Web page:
An additional blow to on-demand companies that rely on independent contractors in Europe was delivered by the ECJ in King v. The Sash Window Workshop Ltd., which ruled that misclassified self-employed contractors who are really workers or employees could claim back holiday pay all the way back to the year that the EU’s Working Time Directive[iv] was introduced. Before this ruling, liability was typically limited to one or two years’ back pay in most EU countries.
So, what is being done in the U.S. and Europe at the legislative level to introduce protections for this growing class on freelance workers? In the U.S., an assortment of legislative efforts seek to provide them access to benefits typically provided in the employment relationship. New York City enacted the “Freelance Isn’t Free Act” to impose penalties on companies that fail to pay their contractors, which the city may enforce. New York State established the Black Car Fund, which administers safety and health programs that benefit for-hire drivers, their passengers, and other New Yorkers on the road, and provides workers’ compensation insurance to black car and luxury limousine drivers. Bills proposed in Washington State, New Jersey, and New York would require companies that rely on independent contractors (such as Uber and Grubhub) to contribute to a portable benefits fund that would provide health insurance, time off, workers’ compensation, and other benefits. On the Federal level, in May 2017, Senator Mark Warner (D-VA) and Representative Suzan DelBene (D-WA) introduced legislation to test and evaluate innovative portable benefit designs for freelance workers to give independent contractors access to benefits that to date have only been available for employees. But where the co-sponsors of this bill are Democrats in a Republican-controlled Congress, it is unlikely that this bill will gain any real traction before the 2018 election cycle.
It appears that additional initiatives in Europe would continue its seemingly more-protective stance. A July 2017 report commissioned by the U.K. Prime Minister on gig economy working practices sets forth a series of recommendations to improve working conditions for on-demand workers, including the proposal to create a new classification for workers on tech platforms, like Lyft and Postmates. In November 2017, the European Pillar of Social Rights, a set of policy priorities, was jointly signed by the European Parliament (the EU’s legislative body), the European Council (which sets EU policies), and the European Commission (the EU’s executive body) which sets forth 20 key principles, structured around three categories: (1) equal opportunities and access to the labor market; (2) fair working conditions; and (3) social protection and inclusion. These key principles will be implemented over time through legislation across the EU member states.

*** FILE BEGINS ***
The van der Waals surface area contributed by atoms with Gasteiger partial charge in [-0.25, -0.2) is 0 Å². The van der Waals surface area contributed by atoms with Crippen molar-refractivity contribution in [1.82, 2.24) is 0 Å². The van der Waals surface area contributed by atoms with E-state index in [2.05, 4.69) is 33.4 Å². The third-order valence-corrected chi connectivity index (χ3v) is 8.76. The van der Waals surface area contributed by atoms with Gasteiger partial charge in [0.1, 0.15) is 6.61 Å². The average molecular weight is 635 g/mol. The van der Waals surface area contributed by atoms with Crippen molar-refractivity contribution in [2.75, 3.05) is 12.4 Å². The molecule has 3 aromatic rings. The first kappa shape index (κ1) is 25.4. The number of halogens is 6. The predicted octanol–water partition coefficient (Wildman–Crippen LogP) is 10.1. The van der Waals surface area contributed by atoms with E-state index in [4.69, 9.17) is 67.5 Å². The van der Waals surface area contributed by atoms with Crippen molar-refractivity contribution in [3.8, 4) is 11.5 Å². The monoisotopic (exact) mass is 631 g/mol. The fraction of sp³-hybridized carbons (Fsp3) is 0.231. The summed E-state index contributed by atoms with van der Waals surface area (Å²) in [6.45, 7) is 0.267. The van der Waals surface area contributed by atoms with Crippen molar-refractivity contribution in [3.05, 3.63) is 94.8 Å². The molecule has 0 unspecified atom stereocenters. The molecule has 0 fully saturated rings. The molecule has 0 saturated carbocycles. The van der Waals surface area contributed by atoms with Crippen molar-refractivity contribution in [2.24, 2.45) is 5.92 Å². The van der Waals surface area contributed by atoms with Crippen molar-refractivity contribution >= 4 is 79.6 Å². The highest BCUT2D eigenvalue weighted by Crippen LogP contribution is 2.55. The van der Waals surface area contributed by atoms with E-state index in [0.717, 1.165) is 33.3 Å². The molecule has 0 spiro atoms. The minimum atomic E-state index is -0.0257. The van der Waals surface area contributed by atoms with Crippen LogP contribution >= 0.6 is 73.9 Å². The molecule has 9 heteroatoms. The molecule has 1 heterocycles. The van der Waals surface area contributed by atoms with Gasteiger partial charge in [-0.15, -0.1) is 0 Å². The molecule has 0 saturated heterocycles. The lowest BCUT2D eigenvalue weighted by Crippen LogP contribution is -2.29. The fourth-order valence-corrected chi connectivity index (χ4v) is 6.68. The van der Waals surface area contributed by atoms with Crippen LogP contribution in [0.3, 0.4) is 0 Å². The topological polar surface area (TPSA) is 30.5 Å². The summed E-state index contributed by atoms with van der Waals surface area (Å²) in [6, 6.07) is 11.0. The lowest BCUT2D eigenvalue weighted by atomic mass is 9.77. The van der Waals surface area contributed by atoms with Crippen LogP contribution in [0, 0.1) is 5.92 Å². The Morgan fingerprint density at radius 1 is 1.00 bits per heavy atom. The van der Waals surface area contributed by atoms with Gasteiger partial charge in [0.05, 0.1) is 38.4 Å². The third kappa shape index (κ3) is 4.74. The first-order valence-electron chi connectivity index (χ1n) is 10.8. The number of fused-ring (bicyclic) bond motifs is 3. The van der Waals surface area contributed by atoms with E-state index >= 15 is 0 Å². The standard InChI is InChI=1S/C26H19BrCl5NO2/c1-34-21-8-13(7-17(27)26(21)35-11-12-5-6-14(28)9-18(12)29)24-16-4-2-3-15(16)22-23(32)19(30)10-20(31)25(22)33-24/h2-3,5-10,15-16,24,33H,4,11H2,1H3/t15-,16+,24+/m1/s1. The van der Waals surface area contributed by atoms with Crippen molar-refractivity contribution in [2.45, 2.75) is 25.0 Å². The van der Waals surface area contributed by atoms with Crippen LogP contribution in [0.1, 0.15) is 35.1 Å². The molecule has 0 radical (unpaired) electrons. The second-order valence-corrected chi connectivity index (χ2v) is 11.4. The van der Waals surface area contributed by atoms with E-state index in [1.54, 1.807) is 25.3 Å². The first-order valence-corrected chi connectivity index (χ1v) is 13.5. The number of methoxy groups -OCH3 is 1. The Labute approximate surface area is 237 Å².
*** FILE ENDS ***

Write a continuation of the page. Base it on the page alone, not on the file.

While Massachusetts’ strict “ABC test” to determine whether a worker is an employee or an independent contractor remains one of the toughest in the nation, other states that use similar tests are finding ways to determine that on-demand workers are independent contractors. However, there is presently no evidence Massachusetts courts are currently prepared to move in that direction.
Currently, the only new legislation in Massachusetts that impacts any on-demand companies involves the 2016 regulations on ridesharing companies that imposed a fee on ride-sharing services and established requirements for background checks, inspections, and insurance. Another new development impacting on-demand companies in Massachusetts occurred in 2017, when Uber introduced a pilot program that allows Massachusetts drivers to purchase workers’ compensation coverage that offers $1 million maximum coverage for medical costs and lost earnings due to a work-related accident.